Anthem By Ayn Rand (1905-1982) Ayn Rand…

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Ayn Rand…

  • She was born in St. Petersburg, Russia, on February 2, 1905.
  • She opposed the collectivism of Russian culture.
  • She witnessed both the Kerensky and Bolshevik Revolutions during her teenage years in Russia.
  • The communist victory in Russia resulted in the confiscation of her father's pharmacy and periods of near-starvation for her family.
  • When introduced to American history in her last year of high school, she immediately took America as her model of what a nation of free men could be.
  • In late 1925, she obtained permission to leave Soviet Russia for a visit to relatives in the United States.
  • Although she told Soviet authorities that her visit would be short, she was determined never to return to Russia, and she never did.

Key Facts

  • type of work · Novella
  • genre · Dystopian (The world presented is the world as it should NOT be.)
  • time and place written · The United States, 1937
  • narrator · Equality 7-2521 writes the journal of the events as they transpire over the course of several months.
  • point of view · Equality 7-2521 speaks in the first person (plural) He will refer to himself as “we” instead of “I.”
  • tone · Equality 7-2521 records his thoughts and actions in a straightforward manner, with no trace of irony.
  • tense · Present, with some past-tense narration

Key Facts

  • setting (time) · Sometime in the distant future, after the collapse of the social order because of the common acceptance of collectivist values
  • setting (place) · An unidentified city;
  • protagonist · Equality 7-2521

Collectivism vs. Individualism

  • Collectivism – the suppression of the individual to the group – whether to a race, class, or state does not matter. In Anthem, Ayn Rand will present a collectivist society that is stagnant and primitive, and the word "I" is obsolete.
  • The individual . . .
    • is owned by the group
    • has no right to a private existence
    • has no right[s] to lead his own life, pursue his own happiness, or use his own property
    • exists only as part of the group

Collectivism vs. Individualism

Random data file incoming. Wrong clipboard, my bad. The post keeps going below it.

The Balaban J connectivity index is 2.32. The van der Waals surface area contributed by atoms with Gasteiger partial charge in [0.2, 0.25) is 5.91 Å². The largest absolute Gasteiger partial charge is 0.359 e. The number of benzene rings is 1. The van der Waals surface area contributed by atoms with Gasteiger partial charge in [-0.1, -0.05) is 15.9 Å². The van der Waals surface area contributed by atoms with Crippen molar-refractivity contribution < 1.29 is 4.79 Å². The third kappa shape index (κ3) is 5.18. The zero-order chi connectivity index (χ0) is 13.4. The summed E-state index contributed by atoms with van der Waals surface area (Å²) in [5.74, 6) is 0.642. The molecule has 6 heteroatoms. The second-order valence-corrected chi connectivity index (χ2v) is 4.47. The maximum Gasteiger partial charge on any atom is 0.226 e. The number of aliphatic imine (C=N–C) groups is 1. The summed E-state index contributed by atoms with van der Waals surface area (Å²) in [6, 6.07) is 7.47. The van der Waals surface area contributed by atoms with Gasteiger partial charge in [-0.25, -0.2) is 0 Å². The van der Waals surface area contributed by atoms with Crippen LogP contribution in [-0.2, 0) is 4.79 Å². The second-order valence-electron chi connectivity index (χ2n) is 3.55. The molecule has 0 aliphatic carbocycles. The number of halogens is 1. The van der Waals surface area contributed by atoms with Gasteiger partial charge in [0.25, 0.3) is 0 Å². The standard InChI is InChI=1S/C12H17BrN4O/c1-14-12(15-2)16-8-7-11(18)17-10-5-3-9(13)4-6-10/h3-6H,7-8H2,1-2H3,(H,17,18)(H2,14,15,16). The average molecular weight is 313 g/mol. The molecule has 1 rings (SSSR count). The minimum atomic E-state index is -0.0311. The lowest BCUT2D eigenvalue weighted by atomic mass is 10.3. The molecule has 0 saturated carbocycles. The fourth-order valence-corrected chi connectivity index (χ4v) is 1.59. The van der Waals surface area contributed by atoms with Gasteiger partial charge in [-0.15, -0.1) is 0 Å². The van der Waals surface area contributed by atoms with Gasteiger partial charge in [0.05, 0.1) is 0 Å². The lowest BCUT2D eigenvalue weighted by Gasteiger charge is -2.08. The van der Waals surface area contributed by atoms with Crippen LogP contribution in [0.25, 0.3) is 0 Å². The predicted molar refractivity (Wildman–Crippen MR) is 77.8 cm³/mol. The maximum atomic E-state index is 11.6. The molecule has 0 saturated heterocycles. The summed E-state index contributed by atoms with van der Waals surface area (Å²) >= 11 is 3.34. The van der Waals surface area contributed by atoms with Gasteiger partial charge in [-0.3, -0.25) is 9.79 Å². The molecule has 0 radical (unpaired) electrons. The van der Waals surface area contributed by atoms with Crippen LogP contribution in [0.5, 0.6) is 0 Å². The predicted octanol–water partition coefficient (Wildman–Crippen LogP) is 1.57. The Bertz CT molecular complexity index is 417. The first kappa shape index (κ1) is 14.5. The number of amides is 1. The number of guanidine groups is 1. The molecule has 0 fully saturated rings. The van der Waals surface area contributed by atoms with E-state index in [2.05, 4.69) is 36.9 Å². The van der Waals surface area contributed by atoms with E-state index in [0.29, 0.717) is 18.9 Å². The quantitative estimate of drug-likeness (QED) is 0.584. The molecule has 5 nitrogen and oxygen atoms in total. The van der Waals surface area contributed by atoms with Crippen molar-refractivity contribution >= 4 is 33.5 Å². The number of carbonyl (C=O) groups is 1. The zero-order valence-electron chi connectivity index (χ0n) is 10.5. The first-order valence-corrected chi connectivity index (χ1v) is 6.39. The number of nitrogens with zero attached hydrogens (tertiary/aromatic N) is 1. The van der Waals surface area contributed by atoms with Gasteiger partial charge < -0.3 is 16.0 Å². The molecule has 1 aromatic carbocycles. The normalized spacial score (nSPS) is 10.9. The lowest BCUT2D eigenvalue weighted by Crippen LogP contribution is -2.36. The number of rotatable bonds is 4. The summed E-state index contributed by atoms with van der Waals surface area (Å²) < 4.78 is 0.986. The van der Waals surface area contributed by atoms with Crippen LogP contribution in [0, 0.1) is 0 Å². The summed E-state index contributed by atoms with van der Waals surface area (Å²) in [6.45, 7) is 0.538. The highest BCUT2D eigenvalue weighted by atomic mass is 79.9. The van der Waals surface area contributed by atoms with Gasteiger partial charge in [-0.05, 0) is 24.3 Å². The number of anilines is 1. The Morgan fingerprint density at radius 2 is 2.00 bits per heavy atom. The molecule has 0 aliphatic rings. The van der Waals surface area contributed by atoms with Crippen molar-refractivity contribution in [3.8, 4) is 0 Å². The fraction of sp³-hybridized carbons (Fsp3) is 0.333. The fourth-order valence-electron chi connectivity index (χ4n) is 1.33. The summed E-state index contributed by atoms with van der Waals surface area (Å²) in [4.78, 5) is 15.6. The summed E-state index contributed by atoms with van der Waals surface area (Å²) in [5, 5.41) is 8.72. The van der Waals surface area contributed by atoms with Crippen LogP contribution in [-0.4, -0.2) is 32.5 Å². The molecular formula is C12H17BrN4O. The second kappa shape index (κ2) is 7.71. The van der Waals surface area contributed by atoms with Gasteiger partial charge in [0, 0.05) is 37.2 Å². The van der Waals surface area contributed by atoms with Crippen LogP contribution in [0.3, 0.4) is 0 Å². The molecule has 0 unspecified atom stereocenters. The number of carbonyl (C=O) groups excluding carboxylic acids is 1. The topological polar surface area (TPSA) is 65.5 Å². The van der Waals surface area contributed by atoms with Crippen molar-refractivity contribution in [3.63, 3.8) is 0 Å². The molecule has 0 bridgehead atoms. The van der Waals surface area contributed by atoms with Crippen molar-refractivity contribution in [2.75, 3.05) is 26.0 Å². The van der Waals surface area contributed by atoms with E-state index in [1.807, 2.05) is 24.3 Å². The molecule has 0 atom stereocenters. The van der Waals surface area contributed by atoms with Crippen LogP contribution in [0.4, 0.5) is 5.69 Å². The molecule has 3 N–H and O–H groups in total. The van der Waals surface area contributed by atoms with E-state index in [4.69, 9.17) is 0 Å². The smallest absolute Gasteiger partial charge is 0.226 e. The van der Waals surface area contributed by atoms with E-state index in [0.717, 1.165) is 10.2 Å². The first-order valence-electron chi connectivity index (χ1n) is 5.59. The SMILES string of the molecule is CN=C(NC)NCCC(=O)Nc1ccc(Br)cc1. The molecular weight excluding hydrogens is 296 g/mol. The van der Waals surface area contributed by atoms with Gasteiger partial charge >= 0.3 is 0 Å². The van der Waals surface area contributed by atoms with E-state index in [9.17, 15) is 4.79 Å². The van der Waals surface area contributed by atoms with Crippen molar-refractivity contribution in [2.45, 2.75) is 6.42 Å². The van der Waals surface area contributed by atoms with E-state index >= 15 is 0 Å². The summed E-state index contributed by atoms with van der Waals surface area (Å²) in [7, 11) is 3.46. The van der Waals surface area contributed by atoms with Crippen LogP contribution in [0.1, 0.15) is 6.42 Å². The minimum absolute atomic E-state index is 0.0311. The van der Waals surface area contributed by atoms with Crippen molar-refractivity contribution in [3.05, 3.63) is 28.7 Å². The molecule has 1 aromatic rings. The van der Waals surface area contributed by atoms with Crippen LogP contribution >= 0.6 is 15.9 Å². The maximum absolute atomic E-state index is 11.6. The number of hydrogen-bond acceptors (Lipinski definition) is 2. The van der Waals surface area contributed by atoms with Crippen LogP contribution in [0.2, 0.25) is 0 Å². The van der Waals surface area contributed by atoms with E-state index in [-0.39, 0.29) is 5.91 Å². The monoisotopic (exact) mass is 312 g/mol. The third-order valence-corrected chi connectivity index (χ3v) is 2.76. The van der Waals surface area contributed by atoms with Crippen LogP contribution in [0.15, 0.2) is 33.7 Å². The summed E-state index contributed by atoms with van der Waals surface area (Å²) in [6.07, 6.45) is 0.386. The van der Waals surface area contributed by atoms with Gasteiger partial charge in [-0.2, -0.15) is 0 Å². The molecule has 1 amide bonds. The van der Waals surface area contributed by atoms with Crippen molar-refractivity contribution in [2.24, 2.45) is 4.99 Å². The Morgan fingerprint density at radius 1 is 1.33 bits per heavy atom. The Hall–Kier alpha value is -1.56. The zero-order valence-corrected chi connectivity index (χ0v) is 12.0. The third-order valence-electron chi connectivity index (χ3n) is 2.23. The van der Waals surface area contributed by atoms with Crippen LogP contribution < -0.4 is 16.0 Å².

• Individualism/Objectivism – regards every man as an independent, sovereign entity who possesses an inalienable right to his own life, a right derived from his nature as a rational being. Individualism does not mean that one can do whatever he feels like doing; it means that every man or woman is an individual and has the same rights.
  • The individual . . .
    • has rights
    • will not run anyone else’s life, nor let anyone run theirs
    • will not rule or be ruled
    • will not be a master nor a slave
    • will not sacrifice themselves to anyone, nor sacrifice anyone to themselves


  • Anthem dramatizes the view that the self is destroyed in a collectivist society.
  • Selflessness is shown in the following ways:
    • No one has a personal name because under collectivism, individuals are interchangeable.
    • To prefer one person over another (as a friend or romantic partner) is committing the cardinal sin known as the “Transgression of Preference.”
    • It is wrong to disagree, to have independent thoughts, or to ask questions because these things will set you apart from others.
    • Self-assertion is forbidden.
    • All decisions are made by the “Council” in the name of the whole.
    • Individuals have no rights.
    • Everything which is not permitted by the law is forbidden.

Selflessness (cont’d)

  • Anthem depicts what happens to a society that implements selflessness. The result is what Ayn Rand believes is a subhuman society; what makes human beings human is having a self, which means having a mind.
  • A selfless individual is a mindless individual.
  • To practice selflessness, one must abstain from thinking and obey one’s masters. One must merge himself into the group and obliterate the individual identity. The result is a society of mindless robots as found in Anthem.

The Ayn Rand Institute (ARI)

  • The Ayn Rand Institute (ARI) is a nonprofit organization that works to introduce young people to Ayn Rand's novels, to support scholarship and research based on her ideas, and to promote the principles of reason, rational self-interest, individual rights and laissez-faire capitalism to the widest possible audience.
  • The major ARI objective is to cultivate a generation of intellectuals who will be effective advocates for the fundamentals of reason, rational self-interest, individual rights and capitalism. These professionals will be capable of articulating those ideas, at the highest level, to peers and students through publishing and teaching.
  • The ARI gives free copies of Ayn Rand’s novels to teachers and classrooms all over the world.
  • The ARI also gives out thousands of dollars each year through its essay contests.
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